The most successful four institutions, using the criterion of their position in the Shanghai and Times Higher Education rankings, are the Indian Institutes of Technology, the National University of Singapore, Hong Kong University of Science and Technology and the Pohang University of Science and Technology in South Korea. The South Korean and Hong Kong universities came first and third respectively in the "Under 50" ranking.
From the beginning, the Hong Kong University of Science and Technology has benefited from a unique combination of favourable factors.
At a critical moment of transformation for the entire territory, as a result of the handover to China, the new university was established with a clear vision, strong leadership, an outstanding academic body, an innovative educational model, ample resources and a supportive governance framework.
Is this example too exceptional to offer useful lessons? The various case studies documented in The Road to Academic Excellence highlight important generic elements.
Among the key "accelerating factors" supporting the quest for excellence, the most influential appears to be reliance on the diaspora. As shown by the cases of the Pohang University of Science and Technology and Hong Kong University of Science and Technology, bringing overseas scholars back to their country of origin is an effective way of rapidly building up the academic strength of an institution.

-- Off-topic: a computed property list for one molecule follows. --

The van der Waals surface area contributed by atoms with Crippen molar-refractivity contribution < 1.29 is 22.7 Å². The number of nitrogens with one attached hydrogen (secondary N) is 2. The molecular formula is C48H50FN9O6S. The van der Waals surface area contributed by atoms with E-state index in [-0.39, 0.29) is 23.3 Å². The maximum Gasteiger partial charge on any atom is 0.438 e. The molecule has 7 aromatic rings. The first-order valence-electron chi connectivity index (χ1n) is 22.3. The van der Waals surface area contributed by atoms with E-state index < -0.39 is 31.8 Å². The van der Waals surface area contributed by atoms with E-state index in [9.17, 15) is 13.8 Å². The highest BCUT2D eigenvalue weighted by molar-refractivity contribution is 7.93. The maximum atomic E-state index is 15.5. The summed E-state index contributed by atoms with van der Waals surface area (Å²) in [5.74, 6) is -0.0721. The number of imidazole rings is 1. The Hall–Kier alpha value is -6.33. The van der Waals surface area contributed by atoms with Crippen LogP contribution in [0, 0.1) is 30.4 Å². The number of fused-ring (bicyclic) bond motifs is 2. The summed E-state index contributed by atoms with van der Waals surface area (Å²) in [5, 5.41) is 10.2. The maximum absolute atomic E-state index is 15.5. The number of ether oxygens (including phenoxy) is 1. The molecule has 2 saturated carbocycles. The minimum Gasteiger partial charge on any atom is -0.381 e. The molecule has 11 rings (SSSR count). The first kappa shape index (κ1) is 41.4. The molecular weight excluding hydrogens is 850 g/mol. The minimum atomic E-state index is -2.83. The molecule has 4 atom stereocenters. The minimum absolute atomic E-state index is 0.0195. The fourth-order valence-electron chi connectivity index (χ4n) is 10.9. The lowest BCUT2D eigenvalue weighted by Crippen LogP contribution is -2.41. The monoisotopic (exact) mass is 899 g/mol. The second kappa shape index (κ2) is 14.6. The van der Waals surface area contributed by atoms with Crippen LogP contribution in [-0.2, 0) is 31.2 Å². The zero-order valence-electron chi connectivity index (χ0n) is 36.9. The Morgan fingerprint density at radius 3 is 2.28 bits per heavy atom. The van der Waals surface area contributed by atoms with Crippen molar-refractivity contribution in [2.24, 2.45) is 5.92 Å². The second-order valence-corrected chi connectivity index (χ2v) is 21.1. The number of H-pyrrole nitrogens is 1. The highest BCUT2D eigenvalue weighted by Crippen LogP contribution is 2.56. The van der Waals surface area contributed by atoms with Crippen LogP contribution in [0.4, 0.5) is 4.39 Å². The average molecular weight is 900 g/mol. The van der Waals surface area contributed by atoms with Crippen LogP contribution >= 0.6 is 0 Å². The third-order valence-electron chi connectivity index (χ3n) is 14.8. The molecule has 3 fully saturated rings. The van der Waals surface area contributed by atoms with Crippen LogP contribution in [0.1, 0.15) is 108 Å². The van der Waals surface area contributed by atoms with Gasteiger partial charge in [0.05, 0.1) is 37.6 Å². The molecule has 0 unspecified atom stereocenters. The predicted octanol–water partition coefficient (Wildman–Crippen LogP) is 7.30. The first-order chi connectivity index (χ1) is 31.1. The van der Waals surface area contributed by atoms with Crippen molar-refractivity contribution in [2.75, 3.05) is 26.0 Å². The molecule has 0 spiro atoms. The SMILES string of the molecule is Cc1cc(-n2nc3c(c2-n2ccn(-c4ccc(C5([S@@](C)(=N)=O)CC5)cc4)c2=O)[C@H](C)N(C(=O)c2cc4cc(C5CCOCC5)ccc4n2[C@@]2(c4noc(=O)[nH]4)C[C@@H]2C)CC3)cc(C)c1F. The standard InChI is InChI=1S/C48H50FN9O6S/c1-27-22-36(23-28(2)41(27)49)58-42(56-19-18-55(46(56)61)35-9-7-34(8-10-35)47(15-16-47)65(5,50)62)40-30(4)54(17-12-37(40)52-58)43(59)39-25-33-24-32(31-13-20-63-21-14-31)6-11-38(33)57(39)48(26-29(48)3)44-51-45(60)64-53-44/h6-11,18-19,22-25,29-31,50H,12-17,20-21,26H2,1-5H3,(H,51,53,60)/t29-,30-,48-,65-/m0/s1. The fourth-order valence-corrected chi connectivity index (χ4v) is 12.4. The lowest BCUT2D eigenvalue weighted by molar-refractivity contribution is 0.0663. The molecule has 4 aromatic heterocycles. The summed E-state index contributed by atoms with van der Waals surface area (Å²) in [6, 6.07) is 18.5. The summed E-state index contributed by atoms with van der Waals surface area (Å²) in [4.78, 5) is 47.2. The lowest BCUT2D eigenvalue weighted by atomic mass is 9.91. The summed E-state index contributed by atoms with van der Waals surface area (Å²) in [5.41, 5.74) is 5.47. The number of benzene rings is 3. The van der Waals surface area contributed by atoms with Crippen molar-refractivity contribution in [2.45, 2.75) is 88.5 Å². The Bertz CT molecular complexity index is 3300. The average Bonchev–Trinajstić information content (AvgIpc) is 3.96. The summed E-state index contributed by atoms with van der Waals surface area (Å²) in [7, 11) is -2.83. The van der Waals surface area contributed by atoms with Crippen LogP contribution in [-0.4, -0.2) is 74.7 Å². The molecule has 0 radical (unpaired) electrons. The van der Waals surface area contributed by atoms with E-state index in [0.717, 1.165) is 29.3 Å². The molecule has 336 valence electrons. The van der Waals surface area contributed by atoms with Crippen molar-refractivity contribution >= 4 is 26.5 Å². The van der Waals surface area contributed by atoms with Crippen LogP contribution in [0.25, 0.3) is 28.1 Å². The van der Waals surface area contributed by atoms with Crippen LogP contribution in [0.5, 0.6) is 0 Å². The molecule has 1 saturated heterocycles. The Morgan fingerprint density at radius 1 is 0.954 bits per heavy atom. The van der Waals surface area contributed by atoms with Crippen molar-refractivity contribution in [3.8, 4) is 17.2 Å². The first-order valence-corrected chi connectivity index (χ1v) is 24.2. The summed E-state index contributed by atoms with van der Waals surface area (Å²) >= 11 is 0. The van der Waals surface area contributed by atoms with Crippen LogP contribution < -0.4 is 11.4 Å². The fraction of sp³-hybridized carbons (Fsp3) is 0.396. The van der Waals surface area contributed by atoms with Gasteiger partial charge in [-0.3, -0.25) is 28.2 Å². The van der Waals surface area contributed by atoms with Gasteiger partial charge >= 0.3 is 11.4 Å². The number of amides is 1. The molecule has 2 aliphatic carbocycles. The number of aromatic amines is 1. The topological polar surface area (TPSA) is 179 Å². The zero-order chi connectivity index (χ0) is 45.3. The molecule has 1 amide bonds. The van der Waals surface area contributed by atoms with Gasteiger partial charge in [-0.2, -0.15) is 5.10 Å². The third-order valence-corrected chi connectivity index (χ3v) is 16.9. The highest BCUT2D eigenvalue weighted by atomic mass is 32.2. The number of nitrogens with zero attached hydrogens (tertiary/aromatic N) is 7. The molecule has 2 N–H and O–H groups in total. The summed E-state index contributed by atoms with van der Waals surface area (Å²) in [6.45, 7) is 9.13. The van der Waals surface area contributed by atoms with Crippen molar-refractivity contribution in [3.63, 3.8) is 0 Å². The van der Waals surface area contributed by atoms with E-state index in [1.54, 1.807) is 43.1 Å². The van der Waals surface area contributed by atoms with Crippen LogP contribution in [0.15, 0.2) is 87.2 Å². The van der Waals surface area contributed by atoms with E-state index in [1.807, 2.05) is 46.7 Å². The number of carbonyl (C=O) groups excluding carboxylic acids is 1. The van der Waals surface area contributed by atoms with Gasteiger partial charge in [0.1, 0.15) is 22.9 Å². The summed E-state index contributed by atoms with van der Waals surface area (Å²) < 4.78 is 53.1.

Combined with this, a second element seen in the case studies is the use of English as the main working language, which greatly enhances the ability of an institution to attract highly qualified foreign academics, as the National University of Singapore has managed to accomplish.
Concentrating on niche areas, such as the science and engineering disciplines, is a third means of achieving a critical mass more rapidly, as illustrated by the experiences of the Pohang University of Science and Technology, the Indian Institutes of Technology and the Hong Kong University of Science and Technology.
Two of the most dynamic European institutions, ETH Zürich (Federal Institute of Technology of Zürich) and EPFL Lausanne (Federal Institute of Technology of Lausanne), are also engineering schools.
A fourth approach consists of using benchmarking to orient an institution’s upgrading efforts. Shanghai Jiao Tong University, for instance, first anchored its strategic planning work in careful comparisons with leading Chinese universities, moving later to include peer foreign universities in the benchmarking exercise.
A final way of driving improvements quickly is to introduce curriculum and pedagogical innovations. The Hong Kong University of Science and Technology, for example, was the first US-style university in Hong Kong. The Higher School of Economics in Moscow was among the first Russian institutions to offer a curriculum that integrates teaching and research.